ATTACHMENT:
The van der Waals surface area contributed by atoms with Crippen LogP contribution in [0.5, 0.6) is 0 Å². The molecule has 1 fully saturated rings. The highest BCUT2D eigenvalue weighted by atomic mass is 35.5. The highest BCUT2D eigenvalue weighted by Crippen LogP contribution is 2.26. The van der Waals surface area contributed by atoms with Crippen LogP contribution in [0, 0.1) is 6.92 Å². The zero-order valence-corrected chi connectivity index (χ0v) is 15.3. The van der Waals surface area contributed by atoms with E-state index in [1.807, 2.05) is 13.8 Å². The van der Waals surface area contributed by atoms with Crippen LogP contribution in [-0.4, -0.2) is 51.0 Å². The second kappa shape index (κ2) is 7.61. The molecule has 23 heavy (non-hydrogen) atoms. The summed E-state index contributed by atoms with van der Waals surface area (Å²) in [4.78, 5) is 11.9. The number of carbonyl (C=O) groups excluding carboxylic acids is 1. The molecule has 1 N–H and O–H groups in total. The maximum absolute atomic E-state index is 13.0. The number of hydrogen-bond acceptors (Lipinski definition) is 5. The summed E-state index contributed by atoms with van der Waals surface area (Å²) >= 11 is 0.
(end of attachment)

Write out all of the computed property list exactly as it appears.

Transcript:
The van der Waals surface area contributed by atoms with Crippen LogP contribution in [0.5, 0.6) is 0 Å². The molecule has 1 fully saturated rings. The highest BCUT2D eigenvalue weighted by atomic mass is 35.5. The highest BCUT2D eigenvalue weighted by Crippen LogP contribution is 2.26. The van der Waals surface area contributed by atoms with Crippen LogP contribution in [0, 0.1) is 6.92 Å². The zero-order valence-corrected chi connectivity index (χ0v) is 15.3. The van der Waals surface area contributed by atoms with E-state index in [1.807, 2.05) is 13.8 Å². The van der Waals surface area contributed by atoms with Crippen LogP contribution in [-0.4, -0.2) is 51.0 Å². The second kappa shape index (κ2) is 7.61. The molecule has 23 heavy (non-hydrogen) atoms. The summed E-state index contributed by atoms with van der Waals surface area (Å²) in [4.78, 5) is 11.9. The number of carbonyl (C=O) groups excluding carboxylic acids is 1. The molecule has 1 N–H and O–H groups in total. The maximum absolute atomic E-state index is 13.0. The number of hydrogen-bond acceptors (Lipinski definition) is 5. The summed E-state index contributed by atoms with van der Waals surface area (Å²) >= 11 is 0.